Understanding color contrast for accessibility

Learn how to ensure your UI has enough contrast.


3 min read

Accessibility is a popular topic these days - as it should be. There are many benefits of making your application accessible - it promotes inclusivity by making your app usable by everyone.

There are many aspects of accessibility that you need to keep in mind, one of which is color contrast. Proper color contrast not only looks good, but it's critical for users with low vision.

Specifically, you need to make sure that there is enough contrast between your background color and text color. If the contrast is too low, the text is not easily distinguishable from the background and it's hard to read. Even for users without disabilities, this is problematic as it can lead to eye strain.

The Web Content Accessibility Guidelines (WCAG) provides some guidance on contrast ratios.

What is a contrast ratio?

The term "contrast ratio" refers to the difference, or ratio, in brightness between the background and text colors.

The WCAG guidelines formally define the contrast ratio as:

(L1 + 0.05) / (L2 + 0.05), where

  • L1 is the relative luminance of the lighter of the colors, and

  • L2 is the relative luminance of the darker of the colors.

How much contrast is enough?

The contrast ratios required by WCAG differ slightly depending on the size of the text.

Large text

Large text size is defined as follows:

  • For bold text, 14 points or larger

  • For non-bold text, 18 points or larger

Large text has a more relaxed contrast requirement since larger text is easier to read. For large text, the minimum contrast ratio is 3:1. This minimum is known as Level AA.

There is also a notion of enhanced contrast, known as Level AAA. For large text, AAA requires a minimum ratio of 4.5:1.

Normal text

Since smaller text is not as easy to read, it has stricter contrast requirements.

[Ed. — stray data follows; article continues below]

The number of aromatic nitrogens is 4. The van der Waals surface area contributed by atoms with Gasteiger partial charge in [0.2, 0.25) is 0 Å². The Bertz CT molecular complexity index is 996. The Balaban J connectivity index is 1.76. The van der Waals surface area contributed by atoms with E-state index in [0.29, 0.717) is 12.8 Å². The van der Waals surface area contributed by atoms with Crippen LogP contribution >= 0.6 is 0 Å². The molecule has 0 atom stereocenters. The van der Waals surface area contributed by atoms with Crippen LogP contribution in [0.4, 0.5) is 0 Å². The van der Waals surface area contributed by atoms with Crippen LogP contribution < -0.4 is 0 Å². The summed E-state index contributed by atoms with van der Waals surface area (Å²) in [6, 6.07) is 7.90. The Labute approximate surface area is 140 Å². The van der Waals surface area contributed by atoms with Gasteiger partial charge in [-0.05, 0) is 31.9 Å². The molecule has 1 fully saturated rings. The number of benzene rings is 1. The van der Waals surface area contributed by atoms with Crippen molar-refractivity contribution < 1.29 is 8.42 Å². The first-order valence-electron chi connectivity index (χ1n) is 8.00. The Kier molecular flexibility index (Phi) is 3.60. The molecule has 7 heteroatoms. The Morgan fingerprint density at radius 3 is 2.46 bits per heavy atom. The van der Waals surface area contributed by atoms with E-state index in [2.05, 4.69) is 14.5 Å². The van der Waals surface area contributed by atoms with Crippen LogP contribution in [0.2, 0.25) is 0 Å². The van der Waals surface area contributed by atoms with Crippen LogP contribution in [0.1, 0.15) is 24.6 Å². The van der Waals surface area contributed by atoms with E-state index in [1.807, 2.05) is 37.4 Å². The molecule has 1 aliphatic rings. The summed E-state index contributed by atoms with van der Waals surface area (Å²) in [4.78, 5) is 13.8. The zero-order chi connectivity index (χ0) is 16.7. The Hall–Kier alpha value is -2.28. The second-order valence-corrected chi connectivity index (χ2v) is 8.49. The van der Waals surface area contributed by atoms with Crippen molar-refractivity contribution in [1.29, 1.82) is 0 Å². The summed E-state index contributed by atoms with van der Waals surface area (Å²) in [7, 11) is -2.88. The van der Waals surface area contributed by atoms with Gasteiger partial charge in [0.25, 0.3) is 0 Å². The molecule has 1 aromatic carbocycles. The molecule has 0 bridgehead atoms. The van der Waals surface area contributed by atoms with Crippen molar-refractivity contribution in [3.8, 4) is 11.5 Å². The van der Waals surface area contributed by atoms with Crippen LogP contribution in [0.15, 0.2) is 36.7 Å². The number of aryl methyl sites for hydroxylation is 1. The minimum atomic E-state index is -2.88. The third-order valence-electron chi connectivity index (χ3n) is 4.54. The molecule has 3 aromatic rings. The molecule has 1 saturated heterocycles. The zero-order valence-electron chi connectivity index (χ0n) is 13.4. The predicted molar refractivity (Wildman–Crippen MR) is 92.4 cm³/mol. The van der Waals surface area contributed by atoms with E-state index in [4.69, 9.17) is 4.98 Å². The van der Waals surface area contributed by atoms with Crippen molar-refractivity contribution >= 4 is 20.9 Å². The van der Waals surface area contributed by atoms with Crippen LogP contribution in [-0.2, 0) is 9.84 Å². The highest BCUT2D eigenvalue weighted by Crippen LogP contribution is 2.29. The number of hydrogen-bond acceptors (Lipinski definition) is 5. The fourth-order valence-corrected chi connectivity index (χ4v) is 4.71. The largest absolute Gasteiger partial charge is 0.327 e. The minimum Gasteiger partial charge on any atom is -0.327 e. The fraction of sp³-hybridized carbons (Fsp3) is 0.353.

For Level AA, text must have a minimum contrast ratio of 4.5:1. The enhanced Level AAA contrast is a minimum of 7:1.

Non-text elements

Non-text elements, such as icons, have a minimum contrast ratio of 3:1 for Level AA.

Level AAA does not define a minimum contrast for non-text elements.

The following table summarizes the different minimum contrast ratios:

Large textNormal textNon-text

Checking contrast

The easiest way to check your color contrast is to use a tool. WebAIM has an excellent [Contrast Checker](https://webaim.org/resources/contrastchecker/). You can enter your foreground and background colors, and it will show you if the contrast meets AA and AAA standards.

The WebAIM contrast checker tool

The Chrome developer tools will also show the contrast ratio when inspecting an element:

Visualizing contrast

Here are a few examples of different color contrast ratios. Screenshots are courtesy of the WebAIM Contrast Checker.

1.4:1 (does not meet minimum standard):

A contrast ratio of 1.4:1

4.51:1 (meets level AA standard):

7:1 (meets level AAA standard):


Using sufficient color contrast is good for everyone, but critical for accessibility. Of course, color alone is not enough to make an accessible experience. For other resources to make your UI accessible, check out: